We breathe 18,000 to 30,000 times per day. There are 100 trillion cells in the body, and every one of them needs good oxygen transmission. Each of the 11 systems of the body is affected by breathing. The brain comprises only 2 percent of our body weight, and yet it uses 20 percent of the oxygen in the body. However, just because we breathe doesn't mean we do it well. Learning to breathe effectively can be very challenging because most of the time, breathing is an activity we instinctively perform on a subconscious level. Despite being subconscious, disorders of breathing have a huge impact on our health. Anxiety and stress are a huge epidemic, and are blamed for about half of all primary care visits. We might not be able to get rid of our stressors, but we can get rid of the stress responses in the body by retraining our breathing.
First of all, breathing is not just about oxygen. We need carbon dioxide (CO2) to deliver the oxygen. Each time we exhale, we breathe out 20-30 percent CO2. Breathe in, and your heart rate increases. Breathe out, and your heart rate decreases, which is exactly what we need to do more of when we're stressed, and brings us to the second myth. When we are stressed, people always say, "Take a deep breath." Actually what you need to do is give a huge exhale and get rid of as much CO2 as possible. Getting rid of the waste product of oxidation is an important release of the stress response in your body. You don't have to be relaxed to breathe well, you can cleanse your body of C02 even while still excited. But learning to breathe OUT will let your body know that the stress response is diminishing. Lastly, people think that it makes no difference if you breathe through your nose or mouth. You might not realize this, but breathing through your mouth is actually harmful to your health. Breathing in through your mouth allows more than six times the air in than your nose would allow. Why is this harmful? Your nose is designed to be the intake system for respiration. It's an air conditioner, filter, and humidifier. Inhaling through your nose relieves pressure from your spine, which helps keep the lungs in shape, not to mention your posture.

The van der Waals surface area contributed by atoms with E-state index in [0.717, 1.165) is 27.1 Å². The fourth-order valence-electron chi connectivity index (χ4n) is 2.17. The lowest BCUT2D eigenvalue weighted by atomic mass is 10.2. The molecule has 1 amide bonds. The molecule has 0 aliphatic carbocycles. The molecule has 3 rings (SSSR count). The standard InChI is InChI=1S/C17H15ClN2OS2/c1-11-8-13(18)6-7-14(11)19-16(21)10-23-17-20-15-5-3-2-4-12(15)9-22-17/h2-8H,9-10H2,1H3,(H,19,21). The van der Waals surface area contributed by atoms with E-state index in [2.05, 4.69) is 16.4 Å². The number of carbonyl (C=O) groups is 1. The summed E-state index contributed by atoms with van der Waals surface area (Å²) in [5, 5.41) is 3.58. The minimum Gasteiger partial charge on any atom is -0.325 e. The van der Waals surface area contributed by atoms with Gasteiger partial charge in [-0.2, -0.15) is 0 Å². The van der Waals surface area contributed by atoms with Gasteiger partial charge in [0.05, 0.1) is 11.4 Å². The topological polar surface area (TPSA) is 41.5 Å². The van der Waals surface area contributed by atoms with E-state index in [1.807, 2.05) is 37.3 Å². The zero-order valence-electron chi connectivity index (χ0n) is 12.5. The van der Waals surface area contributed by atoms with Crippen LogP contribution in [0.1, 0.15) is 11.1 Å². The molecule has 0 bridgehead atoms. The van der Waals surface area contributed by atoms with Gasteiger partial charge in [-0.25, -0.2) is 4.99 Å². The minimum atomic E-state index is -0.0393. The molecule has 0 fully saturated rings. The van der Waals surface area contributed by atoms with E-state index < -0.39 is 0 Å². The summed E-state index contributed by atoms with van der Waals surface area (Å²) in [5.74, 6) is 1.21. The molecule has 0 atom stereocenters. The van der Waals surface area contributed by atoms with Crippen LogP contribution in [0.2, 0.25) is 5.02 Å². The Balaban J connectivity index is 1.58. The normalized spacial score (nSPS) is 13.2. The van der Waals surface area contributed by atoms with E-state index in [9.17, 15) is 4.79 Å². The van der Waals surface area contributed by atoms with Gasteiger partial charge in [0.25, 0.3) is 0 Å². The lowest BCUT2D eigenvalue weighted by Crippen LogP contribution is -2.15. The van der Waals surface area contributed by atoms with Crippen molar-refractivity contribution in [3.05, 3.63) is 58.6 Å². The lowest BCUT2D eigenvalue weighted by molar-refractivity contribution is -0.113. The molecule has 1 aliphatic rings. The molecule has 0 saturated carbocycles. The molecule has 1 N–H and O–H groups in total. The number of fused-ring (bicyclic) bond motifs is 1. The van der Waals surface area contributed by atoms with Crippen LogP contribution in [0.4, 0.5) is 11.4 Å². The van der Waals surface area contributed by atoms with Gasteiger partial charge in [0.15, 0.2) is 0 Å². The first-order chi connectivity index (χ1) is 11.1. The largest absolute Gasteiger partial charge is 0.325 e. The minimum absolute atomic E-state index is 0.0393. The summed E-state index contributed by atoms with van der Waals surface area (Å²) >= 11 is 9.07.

Laurie McLaughlin, a researcher and accredited specialist in orthopedic physiotherapy, says that there are a few things that statistically favor good breathing. It's easy to remember, if you just keep it simple.
At rest, good breathing is:
Nose Low (not chest)
Slow (8-14 Breaths per minute, 6 breaths per minute when relaxing)
Let Go (Exhale is passive and about 60/40 ratio with inhaling)
Quiet (gentle, not harsh)Following these basic elements of good breathing ensures every system in the body will receive sufficient oxygen and expel sufficient CO2.
You'll also relieve tension in the neck, shoulders, and thorax, promote relaxation, reduce stress, and activate the deep postural muscles which support the entire spine. It's easy, if you think about it. So remember, Nose-Low-Slow-Let Go-Quite.